Robots 3D, the latest feature at the Science Museum’s IMAX cinema, is as much about how far the science of robotics still has to go as it is about its recent progress.
When Mike Slee, the director of the film, prefaced the press screening by highlighting “how amazing human beings are” rather than their mechanical creations, he hit at the very heart of the movie’s premise.
Robots 3D is happy to showcase the benefits that robots may provide for society in the future alongside footage of them failing the most simple of tasks, in human terms at least. For every claim that automatons will one day aid disaster relief and support the elderly there is a clip of a robot falling over or dropping something. This a film that is refreshingly realistic, without denouncing the great strides that have already occurred.
The film highlights how the vast majority of robots must focus on a single specific task if they are to prove useful. HERB, a robot butler, is able to clear the table, with varying degrees of success, while Rollin’ Justin, developed by the Institute of Robotics and Mechatronics in Germany has a 90 per cent success rate for catching balls. One of the most famous robots on show, Honda’s Asimo, dubbed “the world's most advanced humanoid robot,” is able to recognise voices and gestures, walk, run and jump, but it has taken more than 15 years of development to get to this stage.
Other examples of humanoid robots shown throughout the film demonstrate however, that robots are already providing practical assistance in certain situations. Robonaut is being used to help astronauts on-board the International Space Station complete simple, repetitive or dangerous assignments. Because of the high level of dexterity displayed by Robonaut, it can handle the same tools as the astronauts and carry out tasks like changing the ISS air filter.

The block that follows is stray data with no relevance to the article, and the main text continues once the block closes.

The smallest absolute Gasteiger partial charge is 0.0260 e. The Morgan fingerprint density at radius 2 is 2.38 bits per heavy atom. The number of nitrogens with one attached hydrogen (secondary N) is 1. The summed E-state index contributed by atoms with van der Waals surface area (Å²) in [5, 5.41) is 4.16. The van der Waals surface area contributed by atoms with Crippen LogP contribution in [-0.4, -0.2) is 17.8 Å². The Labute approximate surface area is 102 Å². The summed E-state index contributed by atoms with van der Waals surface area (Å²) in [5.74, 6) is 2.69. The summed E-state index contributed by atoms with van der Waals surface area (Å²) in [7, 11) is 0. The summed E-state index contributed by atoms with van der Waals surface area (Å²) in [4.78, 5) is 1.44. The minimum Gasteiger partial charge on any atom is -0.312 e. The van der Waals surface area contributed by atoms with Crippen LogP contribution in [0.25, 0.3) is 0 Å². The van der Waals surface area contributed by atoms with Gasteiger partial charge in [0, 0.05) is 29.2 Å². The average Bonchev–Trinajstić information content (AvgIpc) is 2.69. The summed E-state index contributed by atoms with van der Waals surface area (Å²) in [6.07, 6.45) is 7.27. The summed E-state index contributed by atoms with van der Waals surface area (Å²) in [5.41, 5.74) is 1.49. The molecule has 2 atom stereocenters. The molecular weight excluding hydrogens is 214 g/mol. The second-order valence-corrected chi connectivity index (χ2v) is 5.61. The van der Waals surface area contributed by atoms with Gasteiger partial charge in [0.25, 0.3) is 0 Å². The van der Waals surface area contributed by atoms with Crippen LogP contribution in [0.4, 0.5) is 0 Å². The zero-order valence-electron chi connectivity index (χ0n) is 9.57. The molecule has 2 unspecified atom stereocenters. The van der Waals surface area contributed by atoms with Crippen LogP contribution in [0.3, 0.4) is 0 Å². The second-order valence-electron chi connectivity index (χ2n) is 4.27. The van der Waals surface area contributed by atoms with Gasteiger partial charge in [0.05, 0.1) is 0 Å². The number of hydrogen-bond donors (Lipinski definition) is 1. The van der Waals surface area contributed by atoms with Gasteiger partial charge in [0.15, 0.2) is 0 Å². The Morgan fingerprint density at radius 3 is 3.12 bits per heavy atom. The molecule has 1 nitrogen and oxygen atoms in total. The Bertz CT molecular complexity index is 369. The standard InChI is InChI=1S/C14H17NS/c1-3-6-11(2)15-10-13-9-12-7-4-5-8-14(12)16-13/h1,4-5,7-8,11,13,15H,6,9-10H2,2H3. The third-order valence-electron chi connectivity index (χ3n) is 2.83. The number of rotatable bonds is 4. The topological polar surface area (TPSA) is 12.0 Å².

Similarly, Atlas is a six-foot tall, 330-pound rescue robot designed by the US Defense Advanced Research Projects Agency (DARPA) for use in emergency situations. So far, Atlas has completed a number of tasks and operated power tools and opened doors in environments where humans would not survive. Upon seeing Robots 3D, Alistair Otto, commercial experiences manager at the Science Museum, agreed that it displayed plenty of examples of how “humanoids are already changing our world,” alongside more inspirational claims about the future of robotics.
In fact, carrying out rescue operations in environments that are too dangerous for humans is one of most likely uses for robots in the future. The film contained footage of this year’s DARPA Robotics Challenge, an event developed in the aftermath of the 2011 Fukushima earthquake to demonstrate how robotics can be used in disaster relief efforts. In order to qualify for the event, robots had to complete five challenges: engage an emergency shut-off switch, get up from a prone position, locomote ten metres without falling, pass over a barrier, and rotate a circular valve 360 degrees. The entrants competed with varying degrees of success, but the challenge demonstrated the potential benefits that robots may provide in years to come.
However, like most of Robots 3D, the DARPA challenge also showed how far behind robots are when it comes to the efficiency, variety and speed with which humans can complete tasks. Robots certainly have their uses today, but most of all they highlight how amazing human beings are.